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I'm creating a cron job that runs outside of WordPress. From a development perspective, this makes it really easy to debug and create cleanup scripts or cron jobs, by just running a command like the following on the command line:

php myfile.php

My issue is that WordPress somehow delays all output... typically when you run php files like this the output is generated on your screen in real time.

Does anyone know how to prevent WP from delaying all the output until the end of the job? It's probably some simple parameter I'm missing when running the PHP file, or a constant of some kind, but I'm not sure.

In the following code, you'd expect to have a 1-second delay between each output, instead, I currently get all the info printed at the end, at once:

set_time_limit( 0 );
ini_set( "memory_limit", "64M" );

ob_start();
require_once( dirname( __FILE__ ) . '/wp-load.php' ); // you need to adjust this to your path
ob_end_clean();

global $wpdb;
$q = $wpdb->prepare ("SELECT * FROM wp_posts LIMIT 5");
$results = $wpdb->get_results ($q);
echo "found " . count ($results) . "\n";

foreach ($results as $post)
{
    echo $post->post_title . "\n";
    sleep(1);
}

echo "\n\ndone";
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I believe it has to do with the settings on the server and not wordpress itself. Tested your code and it works as intended on my server when running from the command-line. Do you have any plugins that cache maybe? –  Kokarn Mar 7 '12 at 14:35
    
@Kokarn you are correct. I should have tested this in another WP install. Looks like it's because I'm using W3 Total Cache. Will post the eventual solution back here (instead of just deactivating the plugin). –  Alex Cook Mar 9 '12 at 3:07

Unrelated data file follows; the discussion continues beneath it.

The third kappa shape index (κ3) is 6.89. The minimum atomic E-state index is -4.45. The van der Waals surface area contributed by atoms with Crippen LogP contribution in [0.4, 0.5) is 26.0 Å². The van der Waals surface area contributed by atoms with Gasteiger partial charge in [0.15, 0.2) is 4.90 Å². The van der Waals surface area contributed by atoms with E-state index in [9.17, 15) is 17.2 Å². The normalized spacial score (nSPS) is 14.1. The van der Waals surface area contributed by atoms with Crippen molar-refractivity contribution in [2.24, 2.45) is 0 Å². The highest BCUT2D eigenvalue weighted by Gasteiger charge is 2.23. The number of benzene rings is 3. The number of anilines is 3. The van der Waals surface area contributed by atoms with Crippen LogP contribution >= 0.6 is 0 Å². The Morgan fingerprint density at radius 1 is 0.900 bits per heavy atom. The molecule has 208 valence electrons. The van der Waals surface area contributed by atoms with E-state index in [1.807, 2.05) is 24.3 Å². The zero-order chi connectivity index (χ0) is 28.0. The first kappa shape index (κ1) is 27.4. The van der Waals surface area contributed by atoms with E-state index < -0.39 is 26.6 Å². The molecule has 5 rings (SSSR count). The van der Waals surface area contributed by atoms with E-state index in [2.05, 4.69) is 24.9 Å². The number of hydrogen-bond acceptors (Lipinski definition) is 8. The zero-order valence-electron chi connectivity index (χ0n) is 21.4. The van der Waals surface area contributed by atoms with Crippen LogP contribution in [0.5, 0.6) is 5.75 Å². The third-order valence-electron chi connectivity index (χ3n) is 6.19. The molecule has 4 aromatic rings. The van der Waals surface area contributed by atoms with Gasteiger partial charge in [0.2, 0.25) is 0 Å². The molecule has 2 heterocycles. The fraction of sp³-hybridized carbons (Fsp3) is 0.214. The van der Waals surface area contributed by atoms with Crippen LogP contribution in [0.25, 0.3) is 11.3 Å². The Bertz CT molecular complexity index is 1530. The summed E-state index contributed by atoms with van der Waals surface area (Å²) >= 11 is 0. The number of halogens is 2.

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2 Answers

up vote 8 down vote accepted
+25

After some testing indeed, both WP Super Cache and W3 Total Cache do not release the buffer (or prevent the buffer from being released).

Turning off "output delay" is simple and depends on the caching plugin involved.

WP Super Cache:

wp_cache_disable();
ob_end_flush(); // or ob_end_clean();

This should be added after including wp-load.php, this stops any caching dead in its tracks and flushes the buffer.

W3 Total Cache:

ob_end_clean(); // or ob_end_flush();

Same as above, call after including wp-load.php, similarly to what you have there; should work with just flushing, W3 Total Cache does start buffer, however it does not appear to prevent its flushing per se. Judging by the way your output is still cached and flushing does not work, I'd say you have WP Super Cache, which is more aggressive.

Make sure that you don't start a new buffer before including wp-load.php, otherwise you'll have a buffer within a buffer (bufferception?), and will have to flush twice or more.

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Thanks - this answer is particularly helpful with the code sample. Haven't had time to test yet but going to check right now. –  Alex Cook Mar 9 '12 at 3:00
    
I'm using W3 Total Cache. Looks like "wp_cache_disable" isn't a valid function - is that specific to Super Cache? –  Alex Cook Mar 9 '12 at 3:06
    
Yes, wp_cache_disable() is particular to WP Super Cache. I'll look into W3 Total Cache to see how it can be disabled in a similar way, using ob_end_flush worked for me. What are your W3 Total Cache settings and version? –  soulseekah Mar 9 '12 at 16:06
    
I've edited my answer. –  soulseekah Mar 9 '12 at 16:10
    
Make sure that you don't start a new buffer before including wp-load.php, otherwise you'll have a buffer within a buffer. –  soulseekah Mar 9 '12 at 16:31
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Disable any plugins you may have that do whole-page caching. WP-Super-Cache, W3 Total Cache, etc.

WordPress does not "delay output". But whole page caching plugins usually do. This is because they are trying to get that output and save it somewhere, for later usage in serving the page. Thus, the page output is delayed until the end, where the plugin can cache it.

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Ahhh, good catch. Should have thought of that! I'll test and get back to you. Thanks. –  Alex Cook Mar 7 '12 at 22:12
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